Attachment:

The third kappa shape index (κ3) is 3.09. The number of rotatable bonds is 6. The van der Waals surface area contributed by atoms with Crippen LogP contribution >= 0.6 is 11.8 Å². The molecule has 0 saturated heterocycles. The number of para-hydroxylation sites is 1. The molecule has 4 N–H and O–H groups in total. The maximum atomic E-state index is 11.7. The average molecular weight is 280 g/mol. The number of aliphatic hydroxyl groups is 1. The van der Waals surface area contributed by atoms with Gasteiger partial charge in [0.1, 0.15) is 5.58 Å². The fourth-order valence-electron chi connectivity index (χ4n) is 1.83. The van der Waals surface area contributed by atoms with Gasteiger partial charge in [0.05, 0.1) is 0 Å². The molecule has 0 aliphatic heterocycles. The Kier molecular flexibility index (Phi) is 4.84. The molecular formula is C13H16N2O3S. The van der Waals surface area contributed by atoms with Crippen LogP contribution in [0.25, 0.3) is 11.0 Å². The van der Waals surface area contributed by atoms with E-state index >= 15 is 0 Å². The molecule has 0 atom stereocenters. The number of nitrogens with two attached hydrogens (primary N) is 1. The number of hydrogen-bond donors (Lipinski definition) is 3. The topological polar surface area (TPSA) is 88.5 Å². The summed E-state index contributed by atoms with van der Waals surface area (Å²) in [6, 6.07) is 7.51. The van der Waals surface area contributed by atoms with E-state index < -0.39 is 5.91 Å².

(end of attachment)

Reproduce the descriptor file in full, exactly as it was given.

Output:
The third kappa shape index (κ3) is 3.09. The number of rotatable bonds is 6. The van der Waals surface area contributed by atoms with Crippen LogP contribution >= 0.6 is 11.8 Å². The molecule has 0 saturated heterocycles. The number of para-hydroxylation sites is 1. The molecule has 4 N–H and O–H groups in total. The maximum atomic E-state index is 11.7. The average molecular weight is 280 g/mol. The number of aliphatic hydroxyl groups is 1. The van der Waals surface area contributed by atoms with Gasteiger partial charge in [0.1, 0.15) is 5.58 Å². The fourth-order valence-electron chi connectivity index (χ4n) is 1.83. The van der Waals surface area contributed by atoms with Gasteiger partial charge in [0.05, 0.1) is 0 Å². The molecule has 0 aliphatic heterocycles. The Kier molecular flexibility index (Phi) is 4.84. The molecular formula is C13H16N2O3S. The van der Waals surface area contributed by atoms with Crippen LogP contribution in [0.25, 0.3) is 11.0 Å². The van der Waals surface area contributed by atoms with E-state index >= 15 is 0 Å². The molecule has 0 atom stereocenters. The number of nitrogens with two attached hydrogens (primary N) is 1. The number of hydrogen-bond donors (Lipinski definition) is 3. The topological polar surface area (TPSA) is 88.5 Å². The summed E-state index contributed by atoms with van der Waals surface area (Å²) in [6, 6.07) is 7.51. The van der Waals surface area contributed by atoms with E-state index < -0.39 is 5.91 Å².